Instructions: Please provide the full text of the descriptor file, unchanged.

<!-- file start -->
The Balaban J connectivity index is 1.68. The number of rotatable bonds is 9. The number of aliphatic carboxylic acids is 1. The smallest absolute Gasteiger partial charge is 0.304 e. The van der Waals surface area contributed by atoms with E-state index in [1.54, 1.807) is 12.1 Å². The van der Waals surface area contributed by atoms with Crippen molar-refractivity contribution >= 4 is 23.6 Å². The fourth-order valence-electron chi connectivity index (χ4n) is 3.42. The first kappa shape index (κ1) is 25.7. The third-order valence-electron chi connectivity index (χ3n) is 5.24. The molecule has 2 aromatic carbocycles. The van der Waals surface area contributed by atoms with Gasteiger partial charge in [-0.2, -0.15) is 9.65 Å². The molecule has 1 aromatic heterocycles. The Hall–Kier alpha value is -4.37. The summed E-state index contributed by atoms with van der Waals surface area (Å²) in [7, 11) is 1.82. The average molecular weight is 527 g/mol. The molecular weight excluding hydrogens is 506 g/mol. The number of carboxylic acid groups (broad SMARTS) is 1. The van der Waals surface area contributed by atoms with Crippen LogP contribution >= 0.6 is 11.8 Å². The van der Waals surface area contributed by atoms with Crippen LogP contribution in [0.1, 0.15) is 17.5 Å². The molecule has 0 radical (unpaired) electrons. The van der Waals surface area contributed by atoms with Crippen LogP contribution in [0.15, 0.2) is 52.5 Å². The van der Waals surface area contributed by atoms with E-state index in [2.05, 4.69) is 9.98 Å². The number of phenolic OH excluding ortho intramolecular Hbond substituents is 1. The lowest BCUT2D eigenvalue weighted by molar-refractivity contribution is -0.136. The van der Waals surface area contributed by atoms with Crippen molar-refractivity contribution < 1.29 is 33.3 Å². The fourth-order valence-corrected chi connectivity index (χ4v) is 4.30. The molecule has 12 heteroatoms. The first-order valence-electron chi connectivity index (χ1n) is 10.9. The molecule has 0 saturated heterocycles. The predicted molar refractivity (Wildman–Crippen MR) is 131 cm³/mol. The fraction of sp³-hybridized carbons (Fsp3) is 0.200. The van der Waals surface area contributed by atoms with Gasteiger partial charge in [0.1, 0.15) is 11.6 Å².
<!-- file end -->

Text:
The Balaban J connectivity index is 1.68. The number of rotatable bonds is 9. The number of aliphatic carboxylic acids is 1. The smallest absolute Gasteiger partial charge is 0.304 e. The van der Waals surface area contributed by atoms with E-state index in [1.54, 1.807) is 12.1 Å². The van der Waals surface area contributed by atoms with Crippen molar-refractivity contribution >= 4 is 23.6 Å². The fourth-order valence-electron chi connectivity index (χ4n) is 3.42. The first kappa shape index (κ1) is 25.7. The third-order valence-electron chi connectivity index (χ3n) is 5.24. The molecule has 2 aromatic carbocycles. The van der Waals surface area contributed by atoms with Gasteiger partial charge in [-0.2, -0.15) is 9.65 Å². The molecule has 1 aromatic heterocycles. The Hall–Kier alpha value is -4.37. The summed E-state index contributed by atoms with van der Waals surface area (Å²) in [7, 11) is 1.82. The average molecular weight is 527 g/mol. The molecular weight excluding hydrogens is 506 g/mol. The number of carboxylic acid groups (broad SMARTS) is 1. The van der Waals surface area contributed by atoms with Crippen LogP contribution >= 0.6 is 11.8 Å². The van der Waals surface area contributed by atoms with Crippen LogP contribution in [0.1, 0.15) is 17.5 Å². The molecule has 0 radical (unpaired) electrons. The van der Waals surface area contributed by atoms with Crippen LogP contribution in [0.15, 0.2) is 52.5 Å². The van der Waals surface area contributed by atoms with E-state index in [2.05, 4.69) is 9.98 Å². The number of phenolic OH excluding ortho intramolecular Hbond substituents is 1. The lowest BCUT2D eigenvalue weighted by molar-refractivity contribution is -0.136. The van der Waals surface area contributed by atoms with Crippen molar-refractivity contribution < 1.29 is 33.3 Å². The fourth-order valence-corrected chi connectivity index (χ4v) is 4.30. The molecule has 12 heteroatoms. The first-order valence-electron chi connectivity index (χ1n) is 10.9. The molecule has 0 saturated heterocycles. The predicted molar refractivity (Wildman–Crippen MR) is 131 cm³/mol. The fraction of sp³-hybridized carbons (Fsp3) is 0.200. The van der Waals surface area contributed by atoms with Gasteiger partial charge in [0.1, 0.15) is 11.6 Å².